Written by Moneybox Product Designer, Karl Koch
Catch up on the replay of our latest Design Meetup, where Karl walks through the Sketch to Figma transition in more detail.
Why did we choose to move from Sketch to Figma?
We’ve used Sketch as our main design tool at Moneybox for many years. In the early days, Sketch was the logical choice for all designers looking to elevate their screen designs from early Photoshop or Illustrator mocks. Figma, now dominating the designer tooling landscape, is a modern web-based design tool aimed at democratising the design process and encouraging collaboration amongst designers, project managers, developers and other stakeholders.
At Moneybox, we all share four core values in our daily work, known as our ALOT values. The ‘T’ stands for Team, and with Figma we want to bring more of the Team into our design process. By opening things up during our working process, we can encourage early feedback, which can dramatically change the direction of a project we’re working on.
Prior to the transition, we used a five-tool process:
- Miro for early diagramming and research
- Sketch for wireframing and designing
- Overflow for sharing customer journeys (and showcasing to stakeholders)
- Marvel (sometimes) for mocking up a quick prototype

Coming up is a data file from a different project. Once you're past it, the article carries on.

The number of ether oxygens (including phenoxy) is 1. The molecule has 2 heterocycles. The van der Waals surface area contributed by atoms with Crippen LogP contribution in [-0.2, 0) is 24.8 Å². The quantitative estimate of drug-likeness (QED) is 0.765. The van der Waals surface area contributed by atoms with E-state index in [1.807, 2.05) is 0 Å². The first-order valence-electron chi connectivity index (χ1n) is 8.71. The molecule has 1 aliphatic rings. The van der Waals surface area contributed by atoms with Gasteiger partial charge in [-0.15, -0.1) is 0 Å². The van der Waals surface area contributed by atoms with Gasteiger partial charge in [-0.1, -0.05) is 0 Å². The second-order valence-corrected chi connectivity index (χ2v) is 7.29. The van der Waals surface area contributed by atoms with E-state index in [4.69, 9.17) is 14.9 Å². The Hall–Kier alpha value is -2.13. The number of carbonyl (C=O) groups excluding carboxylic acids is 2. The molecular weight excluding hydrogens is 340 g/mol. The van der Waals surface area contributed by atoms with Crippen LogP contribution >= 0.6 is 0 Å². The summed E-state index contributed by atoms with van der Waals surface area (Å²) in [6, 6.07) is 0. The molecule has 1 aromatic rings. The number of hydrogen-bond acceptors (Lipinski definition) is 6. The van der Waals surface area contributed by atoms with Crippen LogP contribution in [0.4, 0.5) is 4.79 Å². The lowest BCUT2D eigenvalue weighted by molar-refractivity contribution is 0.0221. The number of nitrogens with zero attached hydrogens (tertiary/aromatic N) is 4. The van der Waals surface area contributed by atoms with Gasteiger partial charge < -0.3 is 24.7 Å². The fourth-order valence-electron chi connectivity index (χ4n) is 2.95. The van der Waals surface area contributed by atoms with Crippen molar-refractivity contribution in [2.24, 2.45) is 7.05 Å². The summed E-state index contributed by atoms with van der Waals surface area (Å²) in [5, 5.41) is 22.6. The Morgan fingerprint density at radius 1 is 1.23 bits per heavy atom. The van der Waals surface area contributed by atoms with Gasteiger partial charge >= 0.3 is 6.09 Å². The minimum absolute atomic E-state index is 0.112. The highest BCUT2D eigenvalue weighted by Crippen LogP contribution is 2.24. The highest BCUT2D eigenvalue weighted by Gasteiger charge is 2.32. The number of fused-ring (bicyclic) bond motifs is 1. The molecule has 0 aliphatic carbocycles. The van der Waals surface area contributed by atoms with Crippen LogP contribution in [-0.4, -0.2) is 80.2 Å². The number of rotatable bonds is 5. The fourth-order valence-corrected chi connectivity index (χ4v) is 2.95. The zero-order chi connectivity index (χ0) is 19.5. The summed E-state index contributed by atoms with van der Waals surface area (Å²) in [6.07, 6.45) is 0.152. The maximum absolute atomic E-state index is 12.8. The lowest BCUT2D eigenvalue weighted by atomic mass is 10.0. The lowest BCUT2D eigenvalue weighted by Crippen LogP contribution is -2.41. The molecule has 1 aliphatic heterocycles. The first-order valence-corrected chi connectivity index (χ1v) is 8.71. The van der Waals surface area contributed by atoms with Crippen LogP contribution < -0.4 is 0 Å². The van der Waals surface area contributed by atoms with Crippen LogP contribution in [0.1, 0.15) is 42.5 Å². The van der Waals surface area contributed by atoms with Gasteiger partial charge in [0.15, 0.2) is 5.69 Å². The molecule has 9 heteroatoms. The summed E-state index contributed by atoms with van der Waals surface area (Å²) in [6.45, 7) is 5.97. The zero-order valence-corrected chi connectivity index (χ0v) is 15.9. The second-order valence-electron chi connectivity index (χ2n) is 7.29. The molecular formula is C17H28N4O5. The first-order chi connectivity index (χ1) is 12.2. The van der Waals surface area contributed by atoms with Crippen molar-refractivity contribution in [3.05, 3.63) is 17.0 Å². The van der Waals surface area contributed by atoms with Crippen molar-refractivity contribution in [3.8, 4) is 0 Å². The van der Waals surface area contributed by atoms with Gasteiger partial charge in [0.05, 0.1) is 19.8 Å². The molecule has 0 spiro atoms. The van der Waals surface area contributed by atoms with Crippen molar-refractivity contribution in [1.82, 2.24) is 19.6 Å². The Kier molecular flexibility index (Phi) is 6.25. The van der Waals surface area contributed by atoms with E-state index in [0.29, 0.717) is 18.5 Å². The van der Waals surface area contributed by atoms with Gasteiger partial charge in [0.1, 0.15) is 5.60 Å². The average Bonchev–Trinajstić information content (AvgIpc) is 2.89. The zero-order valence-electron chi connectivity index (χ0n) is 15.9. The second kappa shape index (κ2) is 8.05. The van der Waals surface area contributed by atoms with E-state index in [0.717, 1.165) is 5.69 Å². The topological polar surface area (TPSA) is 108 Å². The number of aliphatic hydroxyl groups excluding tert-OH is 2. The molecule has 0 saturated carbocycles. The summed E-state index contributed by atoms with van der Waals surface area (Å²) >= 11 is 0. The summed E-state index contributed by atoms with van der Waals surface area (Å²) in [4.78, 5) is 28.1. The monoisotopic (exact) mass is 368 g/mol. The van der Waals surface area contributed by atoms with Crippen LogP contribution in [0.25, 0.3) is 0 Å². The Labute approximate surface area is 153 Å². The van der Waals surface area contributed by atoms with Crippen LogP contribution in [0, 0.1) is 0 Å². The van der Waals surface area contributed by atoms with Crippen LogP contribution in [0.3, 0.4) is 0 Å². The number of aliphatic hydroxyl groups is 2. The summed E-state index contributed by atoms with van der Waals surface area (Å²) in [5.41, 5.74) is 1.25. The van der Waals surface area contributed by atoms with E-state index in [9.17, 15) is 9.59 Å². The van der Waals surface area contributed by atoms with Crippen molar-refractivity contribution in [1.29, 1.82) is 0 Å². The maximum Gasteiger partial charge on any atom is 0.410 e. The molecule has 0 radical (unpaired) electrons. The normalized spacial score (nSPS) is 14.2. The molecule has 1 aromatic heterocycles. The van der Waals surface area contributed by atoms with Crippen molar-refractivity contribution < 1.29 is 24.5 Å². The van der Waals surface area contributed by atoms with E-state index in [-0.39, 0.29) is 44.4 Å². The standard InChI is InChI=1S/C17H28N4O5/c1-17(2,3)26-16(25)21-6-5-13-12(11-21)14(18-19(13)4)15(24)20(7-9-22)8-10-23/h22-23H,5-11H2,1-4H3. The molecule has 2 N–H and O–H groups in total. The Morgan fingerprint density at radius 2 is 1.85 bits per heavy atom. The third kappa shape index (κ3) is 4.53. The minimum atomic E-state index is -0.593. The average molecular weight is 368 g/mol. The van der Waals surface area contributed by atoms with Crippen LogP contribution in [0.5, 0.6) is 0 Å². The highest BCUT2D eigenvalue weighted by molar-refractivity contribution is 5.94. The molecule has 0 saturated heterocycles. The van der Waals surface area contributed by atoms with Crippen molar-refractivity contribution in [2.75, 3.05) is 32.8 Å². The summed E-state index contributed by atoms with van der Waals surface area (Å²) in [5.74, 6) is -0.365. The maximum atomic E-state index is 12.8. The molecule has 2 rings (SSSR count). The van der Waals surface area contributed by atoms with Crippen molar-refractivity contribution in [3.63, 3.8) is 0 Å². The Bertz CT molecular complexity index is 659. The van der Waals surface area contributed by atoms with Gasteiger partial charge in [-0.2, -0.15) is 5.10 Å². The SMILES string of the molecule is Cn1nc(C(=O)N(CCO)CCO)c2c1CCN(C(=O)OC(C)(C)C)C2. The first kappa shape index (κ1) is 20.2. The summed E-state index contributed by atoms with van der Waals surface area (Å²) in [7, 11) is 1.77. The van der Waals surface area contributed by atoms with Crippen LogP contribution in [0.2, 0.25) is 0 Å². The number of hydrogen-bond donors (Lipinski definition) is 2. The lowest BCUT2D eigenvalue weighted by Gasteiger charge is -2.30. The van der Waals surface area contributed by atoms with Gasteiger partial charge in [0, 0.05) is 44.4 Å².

- Zeplin for handing over our design files
One of our main goals of the transition to Figma was to reduce our number of tools to as few as possible. While this helps streamline the number of suppliers we work with, it’s more so we can focus on design. That way, we could spend less time moving our ideas from tool to tool.
With Figma, powerful prototyping is already built in, with FigJam, we can fully own our research, diagramming and customer journeys, and with the powerful inspect panel, we no longer need to use Zeplin to hand over designs. That takes us from five tools to a single one – Figma.
The biggest upfront consideration for multiple stakeholders, including many of the design team, was deciding what to do with our current Sketch file library. We have five “mission” teams, such as Saving or Investing, each with their own dedicated projects spanning up to nine types and housing multiple files inside. Transferring all of these files is a necessary evil! We regularly come back to old projects to work on them again, or lift ideas from previous implementations.
As a result, we agreed to port our entire library from Sketch and treat all files as archives, with the option to reactivate them if a project came along that required those screens.
We also needed a plan for anything “work in progress”. We agreed to finish any work in progress projects within the same tool they were started in, with the goal to kick off any new projects directly in Figma once we hit our deadline to transition.
Finally, we had to think about stakeholder management. How would we communicate the transition to Figma and get other teammates involved? For our design team, this was a relatively easy process. For the most part, our designers already work with Figma in other ways (or have previously), and through regularly sharing snippets of how we were optimising our system, we generated excitement in the team.